Economist Manfred Melzer described East Germany's economy in the 1980s like this (1):

The economy performed fairly well in the first half of the 1980's, raising exports while conserving raw materials. But in the second half, where the demand has shifted to higher-quality technological products, there have been problems. It just hasn't worked.

What Franz Josef Strauss ("No legitimate political party can be right of the CSU", (2)) from the center-right CSU did as the Minister-President of Bavaria as described by wikipedia:

In 1983, he was primarily responsible for a loan of 3 billion Deutsche Mark given to East Germany. This move, in violation of longtime CSU/CDU policy to allow the East German economy to collapse naturally, was widely criticised even during Strauss's lifetime.

I didn't find an explanation, but it does quite puzzle me. It seems that Strauss and East Germany would be natural enemies, yet he was the driving force between such a huge loan.

Are Strauss's motives for the 1983 loan to East Germany known?

(1) Ferdinand Protzman, East Germany Losing Its Edge, The New York Times, 1989

(2) Volker Wagner, Opinion: the problem to the right of the CDU, Deutsche Welle, 2014


2 Answers 2


He had to explain it. A lot. As this was quite the scandal at the time.

He himself reasoned and justified the deal, for example in his memoirs.

Franz-Josef Strauß: "Die Erinnerungen", Berlin, 1989 (p 470–496).

He reasoned that existential hardships might lead to uprisings in the East which the West could not support, thereby leading to their demise and raising the threat potential for warlike tensions.

He also thought that to be a bargain, both within the West and the East. The concrete negotiated details like easier border regime, facilitated travel for a subset of the population or agreements on armament, economic cooperation or environmental issues –– were much less important, according to him, than his manoeuvring against the Socialists in both states and the possibility to gain manoeuvrability against the even farther right than him in the West!

The Party newspaper Bayernkurier also stated in its issue from 16. July 1983 an account of official goals. It was still stated to aim at unification in the long term, while getting pragmatic solutions to concrete problems now. And from Western perspective that meant particular "humanitarian quid-pro-quos".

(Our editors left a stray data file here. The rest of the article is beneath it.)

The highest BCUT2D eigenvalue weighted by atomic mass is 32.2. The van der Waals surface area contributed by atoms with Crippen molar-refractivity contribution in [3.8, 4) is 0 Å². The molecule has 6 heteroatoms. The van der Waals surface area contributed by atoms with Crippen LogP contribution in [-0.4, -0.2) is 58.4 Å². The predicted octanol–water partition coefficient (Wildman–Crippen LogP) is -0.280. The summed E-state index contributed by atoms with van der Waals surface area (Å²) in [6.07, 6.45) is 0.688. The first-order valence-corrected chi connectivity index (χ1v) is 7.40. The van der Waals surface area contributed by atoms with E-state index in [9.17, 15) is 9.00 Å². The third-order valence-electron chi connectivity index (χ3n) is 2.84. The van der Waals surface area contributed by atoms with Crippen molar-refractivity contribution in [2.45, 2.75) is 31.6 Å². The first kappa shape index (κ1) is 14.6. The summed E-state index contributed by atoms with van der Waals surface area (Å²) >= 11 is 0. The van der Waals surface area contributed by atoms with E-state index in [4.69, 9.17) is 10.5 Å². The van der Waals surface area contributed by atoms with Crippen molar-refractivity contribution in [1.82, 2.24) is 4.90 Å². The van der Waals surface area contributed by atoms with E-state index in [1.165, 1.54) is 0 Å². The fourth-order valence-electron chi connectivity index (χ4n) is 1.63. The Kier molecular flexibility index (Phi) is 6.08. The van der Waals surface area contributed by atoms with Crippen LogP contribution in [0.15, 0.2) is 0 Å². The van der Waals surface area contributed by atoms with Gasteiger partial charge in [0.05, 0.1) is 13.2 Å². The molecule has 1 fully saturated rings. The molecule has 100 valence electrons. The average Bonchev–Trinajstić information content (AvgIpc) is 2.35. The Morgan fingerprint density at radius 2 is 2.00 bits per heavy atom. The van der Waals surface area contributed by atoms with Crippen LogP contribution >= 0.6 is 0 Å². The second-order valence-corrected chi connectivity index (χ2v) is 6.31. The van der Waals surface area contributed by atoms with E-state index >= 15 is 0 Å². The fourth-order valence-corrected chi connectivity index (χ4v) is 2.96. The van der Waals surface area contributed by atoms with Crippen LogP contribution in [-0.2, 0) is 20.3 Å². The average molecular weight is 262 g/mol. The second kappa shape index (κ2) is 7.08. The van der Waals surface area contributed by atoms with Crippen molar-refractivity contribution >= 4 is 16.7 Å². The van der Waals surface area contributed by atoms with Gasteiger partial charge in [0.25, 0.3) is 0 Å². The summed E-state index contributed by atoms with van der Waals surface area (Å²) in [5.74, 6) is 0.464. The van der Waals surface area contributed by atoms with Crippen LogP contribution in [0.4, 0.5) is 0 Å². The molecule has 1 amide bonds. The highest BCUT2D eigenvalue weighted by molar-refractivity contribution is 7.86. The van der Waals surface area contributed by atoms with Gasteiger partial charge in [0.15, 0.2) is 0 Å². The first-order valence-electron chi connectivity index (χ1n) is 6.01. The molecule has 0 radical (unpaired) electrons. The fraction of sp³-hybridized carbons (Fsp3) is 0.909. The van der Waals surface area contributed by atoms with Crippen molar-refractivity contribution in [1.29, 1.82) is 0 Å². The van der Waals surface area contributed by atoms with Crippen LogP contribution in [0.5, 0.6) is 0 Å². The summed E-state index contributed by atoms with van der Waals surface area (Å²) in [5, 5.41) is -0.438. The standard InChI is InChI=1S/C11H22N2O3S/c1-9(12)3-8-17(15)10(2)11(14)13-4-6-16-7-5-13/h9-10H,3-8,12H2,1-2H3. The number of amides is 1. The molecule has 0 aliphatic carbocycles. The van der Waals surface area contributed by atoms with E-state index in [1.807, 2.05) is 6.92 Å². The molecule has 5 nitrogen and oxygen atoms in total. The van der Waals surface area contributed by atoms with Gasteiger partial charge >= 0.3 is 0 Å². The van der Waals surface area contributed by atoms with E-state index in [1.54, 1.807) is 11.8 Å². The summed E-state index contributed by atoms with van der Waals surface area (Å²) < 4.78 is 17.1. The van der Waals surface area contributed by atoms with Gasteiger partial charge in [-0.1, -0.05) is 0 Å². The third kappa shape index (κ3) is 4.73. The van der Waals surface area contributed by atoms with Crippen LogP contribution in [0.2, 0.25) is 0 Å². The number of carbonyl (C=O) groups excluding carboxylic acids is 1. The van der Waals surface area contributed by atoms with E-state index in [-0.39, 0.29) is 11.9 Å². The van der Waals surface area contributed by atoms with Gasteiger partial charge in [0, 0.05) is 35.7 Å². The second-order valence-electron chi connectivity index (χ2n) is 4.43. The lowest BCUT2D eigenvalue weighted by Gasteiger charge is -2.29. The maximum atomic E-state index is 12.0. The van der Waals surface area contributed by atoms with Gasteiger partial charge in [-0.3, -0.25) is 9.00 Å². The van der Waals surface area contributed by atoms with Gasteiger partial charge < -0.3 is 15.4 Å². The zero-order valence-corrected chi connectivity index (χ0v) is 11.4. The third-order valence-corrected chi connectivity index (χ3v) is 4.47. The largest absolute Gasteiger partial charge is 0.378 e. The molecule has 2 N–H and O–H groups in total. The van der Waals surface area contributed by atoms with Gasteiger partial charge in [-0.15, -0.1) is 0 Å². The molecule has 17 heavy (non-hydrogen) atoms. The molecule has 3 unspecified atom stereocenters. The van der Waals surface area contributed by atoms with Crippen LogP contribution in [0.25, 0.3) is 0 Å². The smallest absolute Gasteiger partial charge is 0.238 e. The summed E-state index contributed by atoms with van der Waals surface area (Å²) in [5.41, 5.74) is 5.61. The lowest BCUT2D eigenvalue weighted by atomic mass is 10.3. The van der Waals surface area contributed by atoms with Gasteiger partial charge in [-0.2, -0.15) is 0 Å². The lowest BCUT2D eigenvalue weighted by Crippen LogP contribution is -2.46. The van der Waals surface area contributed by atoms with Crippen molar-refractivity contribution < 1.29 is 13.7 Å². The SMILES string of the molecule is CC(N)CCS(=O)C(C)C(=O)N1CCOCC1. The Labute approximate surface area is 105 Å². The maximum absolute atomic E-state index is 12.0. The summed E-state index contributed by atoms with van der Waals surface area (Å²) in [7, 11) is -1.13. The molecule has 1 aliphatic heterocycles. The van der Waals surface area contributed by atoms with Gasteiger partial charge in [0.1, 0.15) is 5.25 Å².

And in a variation of the old Vulcan proverb that 'only Nixon could go to China',

Ein Glück für Strauß, daß ihn kein Kritiker namens Strauß verfolgt!
–– Roswin Finkenzeller, Am liebsten wäre er immer unterwegs, in: FAZ, 29.7.1983.

His own memoirs are remarkable as a source as he died before the state merger took place and thus he did not have the chance to rewrite his own history with that hindsight. How much rewriting took place regarding this deal can be seen when reading the contemporary accounts around that date in old newspaper analyses, like DDR-Milliardenkredit: „Das ist ja ein Ding“ Die deutsch-deutschen Kontakte des Franz Josef Strauß, Spiegel, 1983 or an interview with Strauß and compare them to the mythical narrative now established.

In contrast to the quote from the question:

This move, in violation of longtime CSU/CDU policy to allow the East German economy to collapse naturally…

He declared in the interview just linked:

I didn't stain my hands because there's nothing to stain here. But anyone who opposes this policy must stick to the truth. He must then say: I am against the German policy of the Federal Chancellor and his Federal Government. That is the only thing he can say and then attack the Federal Government. If I agree with this policy on Germany, then we cannot say that I pushed it through against the will of the Federal Minister for Economic Affairs. Anyone who is against me is also against Kohl.

There certainly is some truth in there. How much is an exercise for the reader.


I believe the details are still not clear. However:

  • It seems that Strauß did not think that an economic collapse of the GDR in the early 80s would be in the interest of the FRG.
  • There were some deals regarding improvements for the GDR citizens, e.g. the removal of spring guns from border fences. Presumably the GDR wanted to remove them anyway, but Strauss might not have known this.

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